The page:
The cost of HOLA
Dec 22, 2013 | 1586 views | 0 0 comments | 3 3 recommendations | email to a friend | print

Dear Editor:

The recent proposed letter which opposes the expansion of HOLA charter school to 7th and 8th grades by School Superintendent, Dr. Toback, at behest of the Board of Education majority, focused on the cost of charters to the public school system. In support of their position, the letter and subsequent statements have referred to keeping resources in the district. The logic being if the proposed 50-100 HOLA middle schoolers, instead, return to the public schools, there is more money to spend on existing district children. This logic might hold for an incremental handful of kids, but when you hit a tipping point, you need to add more staff and overhead.

A look inside the numbers shows HOLA receives $10,800 per child from the school budget. That money plus another $2,200 in state aid would go back to the district if a child returned. So $13,000 back per child. According to the Board of Education budget numbers, the non pre-k in classroom cost per student is about $12,000 for teachers and supplies only. Dr. Toback's letter to the state pegs administrative costs per pupil at $1,914. (For the sake of simplicity, I will not question where the other $11,000 per pupil is allocated.) The simple math is the school district takes in $13,000 per charter student and spends nearly $14,000 in direct costs. So it is very possible that the district could be reducing resources to the current students, if they kept hostage, those kids who would otherwise go to the charter. As a parent with two children in the district, I am concerned that the Board of Education and superintendent are turning a blind eye to basic math.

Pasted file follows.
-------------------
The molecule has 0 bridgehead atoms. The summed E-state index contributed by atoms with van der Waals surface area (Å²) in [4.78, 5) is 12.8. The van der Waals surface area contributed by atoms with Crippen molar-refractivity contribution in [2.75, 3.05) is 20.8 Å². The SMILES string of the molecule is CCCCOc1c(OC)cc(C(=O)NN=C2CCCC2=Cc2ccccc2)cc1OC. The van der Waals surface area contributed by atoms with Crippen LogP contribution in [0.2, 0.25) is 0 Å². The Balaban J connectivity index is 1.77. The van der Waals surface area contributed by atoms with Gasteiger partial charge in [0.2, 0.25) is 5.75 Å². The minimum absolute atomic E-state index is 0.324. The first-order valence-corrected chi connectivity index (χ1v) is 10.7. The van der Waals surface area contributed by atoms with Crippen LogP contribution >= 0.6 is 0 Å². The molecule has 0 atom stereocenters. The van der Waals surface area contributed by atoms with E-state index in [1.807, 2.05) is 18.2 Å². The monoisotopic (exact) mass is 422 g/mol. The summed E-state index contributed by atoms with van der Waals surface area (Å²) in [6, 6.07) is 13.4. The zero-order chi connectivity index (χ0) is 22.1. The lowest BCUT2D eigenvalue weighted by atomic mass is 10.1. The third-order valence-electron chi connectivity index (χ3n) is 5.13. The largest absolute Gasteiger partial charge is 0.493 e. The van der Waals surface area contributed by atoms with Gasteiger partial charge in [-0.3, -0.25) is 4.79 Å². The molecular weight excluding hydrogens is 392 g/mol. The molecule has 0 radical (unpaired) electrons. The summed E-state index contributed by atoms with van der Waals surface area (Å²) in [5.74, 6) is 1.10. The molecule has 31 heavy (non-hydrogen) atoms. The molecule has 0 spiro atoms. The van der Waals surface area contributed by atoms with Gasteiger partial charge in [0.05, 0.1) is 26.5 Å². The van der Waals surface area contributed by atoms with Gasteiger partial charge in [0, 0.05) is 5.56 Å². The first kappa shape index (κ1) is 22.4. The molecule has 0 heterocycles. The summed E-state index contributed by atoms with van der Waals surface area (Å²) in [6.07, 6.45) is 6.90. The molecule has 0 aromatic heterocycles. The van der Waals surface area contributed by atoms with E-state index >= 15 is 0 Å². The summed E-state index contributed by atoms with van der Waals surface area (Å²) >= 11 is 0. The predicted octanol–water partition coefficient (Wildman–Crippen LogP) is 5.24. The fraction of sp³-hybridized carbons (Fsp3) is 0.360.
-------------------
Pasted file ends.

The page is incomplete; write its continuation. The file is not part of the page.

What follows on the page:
Instead of pitting parents against parents through baseless assumptions, the Board of Education owes it to all parents to instruct Dr. Toback to undertake his own study to determine the real costs or savings to the district before opposing the HOLA expansion. Only by knowing the real economic impact can Dr. Toback and the Board of Education uphold their fiduciary duties. Furthermore, the Board of Education and superintendent should be asking why the charter schools can educate a child for less than half the cost of the public school. As a community, knowing the true economic costs/benefits of HOLA expansion can help determine if the recommended course of action is worth the social impact to HOLA students and families.

Brian Murray

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